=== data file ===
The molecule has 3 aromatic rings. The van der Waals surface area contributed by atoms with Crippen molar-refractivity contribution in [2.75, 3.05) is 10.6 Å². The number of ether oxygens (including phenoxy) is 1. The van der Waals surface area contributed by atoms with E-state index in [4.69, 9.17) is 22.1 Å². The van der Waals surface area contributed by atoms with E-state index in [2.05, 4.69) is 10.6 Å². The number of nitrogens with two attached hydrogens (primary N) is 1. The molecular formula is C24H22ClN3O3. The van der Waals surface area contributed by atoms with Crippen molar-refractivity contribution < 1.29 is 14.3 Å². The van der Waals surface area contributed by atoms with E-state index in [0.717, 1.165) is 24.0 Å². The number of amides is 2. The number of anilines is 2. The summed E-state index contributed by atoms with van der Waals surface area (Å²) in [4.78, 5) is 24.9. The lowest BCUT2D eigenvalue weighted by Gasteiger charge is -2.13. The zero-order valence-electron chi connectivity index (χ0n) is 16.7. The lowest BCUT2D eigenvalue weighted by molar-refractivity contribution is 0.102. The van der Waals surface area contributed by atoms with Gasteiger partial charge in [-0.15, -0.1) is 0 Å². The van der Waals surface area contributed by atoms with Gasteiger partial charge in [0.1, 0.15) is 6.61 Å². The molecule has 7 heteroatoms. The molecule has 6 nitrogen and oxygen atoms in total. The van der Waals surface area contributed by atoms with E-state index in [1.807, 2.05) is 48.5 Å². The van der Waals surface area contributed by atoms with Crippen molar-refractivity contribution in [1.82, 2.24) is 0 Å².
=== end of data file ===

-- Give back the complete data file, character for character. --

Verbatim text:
The molecule has 3 aromatic rings. The van der Waals surface area contributed by atoms with Crippen molar-refractivity contribution in [2.75, 3.05) is 10.6 Å². The number of ether oxygens (including phenoxy) is 1. The van der Waals surface area contributed by atoms with E-state index in [4.69, 9.17) is 22.1 Å². The van der Waals surface area contributed by atoms with E-state index in [2.05, 4.69) is 10.6 Å². The number of nitrogens with two attached hydrogens (primary N) is 1. The molecular formula is C24H22ClN3O3. The van der Waals surface area contributed by atoms with Crippen molar-refractivity contribution < 1.29 is 14.3 Å². The van der Waals surface area contributed by atoms with E-state index in [0.717, 1.165) is 24.0 Å². The number of amides is 2. The number of anilines is 2. The summed E-state index contributed by atoms with van der Waals surface area (Å²) in [4.78, 5) is 24.9. The lowest BCUT2D eigenvalue weighted by Gasteiger charge is -2.13. The zero-order valence-electron chi connectivity index (χ0n) is 16.7. The lowest BCUT2D eigenvalue weighted by molar-refractivity contribution is 0.102. The van der Waals surface area contributed by atoms with Gasteiger partial charge in [-0.15, -0.1) is 0 Å². The van der Waals surface area contributed by atoms with Gasteiger partial charge in [0.1, 0.15) is 6.61 Å². The molecule has 7 heteroatoms. The molecule has 6 nitrogen and oxygen atoms in total. The van der Waals surface area contributed by atoms with E-state index in [1.807, 2.05) is 48.5 Å². The van der Waals surface area contributed by atoms with Crippen molar-refractivity contribution in [1.82, 2.24) is 0 Å².